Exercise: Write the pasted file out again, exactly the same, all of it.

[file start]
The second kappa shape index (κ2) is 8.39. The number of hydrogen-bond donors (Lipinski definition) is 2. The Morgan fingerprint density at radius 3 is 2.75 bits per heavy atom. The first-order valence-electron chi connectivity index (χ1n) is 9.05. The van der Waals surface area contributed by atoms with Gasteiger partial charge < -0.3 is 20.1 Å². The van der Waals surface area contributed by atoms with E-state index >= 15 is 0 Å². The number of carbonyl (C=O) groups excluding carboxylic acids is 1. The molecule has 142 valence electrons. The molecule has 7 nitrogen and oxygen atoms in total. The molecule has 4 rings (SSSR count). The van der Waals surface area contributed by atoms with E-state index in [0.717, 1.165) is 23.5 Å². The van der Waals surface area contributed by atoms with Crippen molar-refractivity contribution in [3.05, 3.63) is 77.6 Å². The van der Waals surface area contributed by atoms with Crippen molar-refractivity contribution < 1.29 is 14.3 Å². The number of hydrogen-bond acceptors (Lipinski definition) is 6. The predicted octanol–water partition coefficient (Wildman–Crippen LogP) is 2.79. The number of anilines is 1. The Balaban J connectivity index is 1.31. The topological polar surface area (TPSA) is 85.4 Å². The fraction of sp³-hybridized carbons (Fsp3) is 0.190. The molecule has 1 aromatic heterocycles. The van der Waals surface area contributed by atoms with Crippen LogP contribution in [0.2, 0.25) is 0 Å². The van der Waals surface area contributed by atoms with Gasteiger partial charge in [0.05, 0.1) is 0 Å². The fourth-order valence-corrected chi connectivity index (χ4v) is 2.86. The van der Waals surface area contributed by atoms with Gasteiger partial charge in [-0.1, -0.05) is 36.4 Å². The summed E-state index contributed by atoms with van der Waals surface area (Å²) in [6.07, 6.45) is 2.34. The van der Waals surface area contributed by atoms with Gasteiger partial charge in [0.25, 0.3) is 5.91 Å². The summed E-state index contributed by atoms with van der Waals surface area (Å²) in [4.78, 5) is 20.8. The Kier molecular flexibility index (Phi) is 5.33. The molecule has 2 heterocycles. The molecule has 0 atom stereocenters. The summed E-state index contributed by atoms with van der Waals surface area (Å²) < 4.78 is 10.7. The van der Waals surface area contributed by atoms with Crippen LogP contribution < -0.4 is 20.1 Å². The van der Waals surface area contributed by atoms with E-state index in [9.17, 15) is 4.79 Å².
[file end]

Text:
The second kappa shape index (κ2) is 8.39. The number of hydrogen-bond donors (Lipinski definition) is 2. The Morgan fingerprint density at radius 3 is 2.75 bits per heavy atom. The first-order valence-electron chi connectivity index (χ1n) is 9.05. The van der Waals surface area contributed by atoms with Gasteiger partial charge < -0.3 is 20.1 Å². The van der Waals surface area contributed by atoms with E-state index >= 15 is 0 Å². The number of carbonyl (C=O) groups excluding carboxylic acids is 1. The molecule has 142 valence electrons. The molecule has 7 nitrogen and oxygen atoms in total. The molecule has 4 rings (SSSR count). The van der Waals surface area contributed by atoms with E-state index in [0.717, 1.165) is 23.5 Å². The van der Waals surface area contributed by atoms with Crippen molar-refractivity contribution in [3.05, 3.63) is 77.6 Å². The van der Waals surface area contributed by atoms with Crippen molar-refractivity contribution < 1.29 is 14.3 Å². The number of hydrogen-bond acceptors (Lipinski definition) is 6. The predicted octanol–water partition coefficient (Wildman–Crippen LogP) is 2.79. The number of anilines is 1. The Balaban J connectivity index is 1.31. The topological polar surface area (TPSA) is 85.4 Å². The fraction of sp³-hybridized carbons (Fsp3) is 0.190. The molecule has 1 aromatic heterocycles. The van der Waals surface area contributed by atoms with Crippen LogP contribution in [0.2, 0.25) is 0 Å². The van der Waals surface area contributed by atoms with Gasteiger partial charge in [0.05, 0.1) is 0 Å². The fourth-order valence-corrected chi connectivity index (χ4v) is 2.86. The van der Waals surface area contributed by atoms with Gasteiger partial charge in [-0.1, -0.05) is 36.4 Å². The summed E-state index contributed by atoms with van der Waals surface area (Å²) in [6.07, 6.45) is 2.34. The van der Waals surface area contributed by atoms with Gasteiger partial charge in [0.25, 0.3) is 5.91 Å². The summed E-state index contributed by atoms with van der Waals surface area (Å²) in [4.78, 5) is 20.8. The Kier molecular flexibility index (Phi) is 5.33. The molecule has 2 heterocycles. The molecule has 0 atom stereocenters. The summed E-state index contributed by atoms with van der Waals surface area (Å²) < 4.78 is 10.7. The van der Waals surface area contributed by atoms with Crippen LogP contribution < -0.4 is 20.1 Å². The van der Waals surface area contributed by atoms with E-state index in [9.17, 15) is 4.79 Å².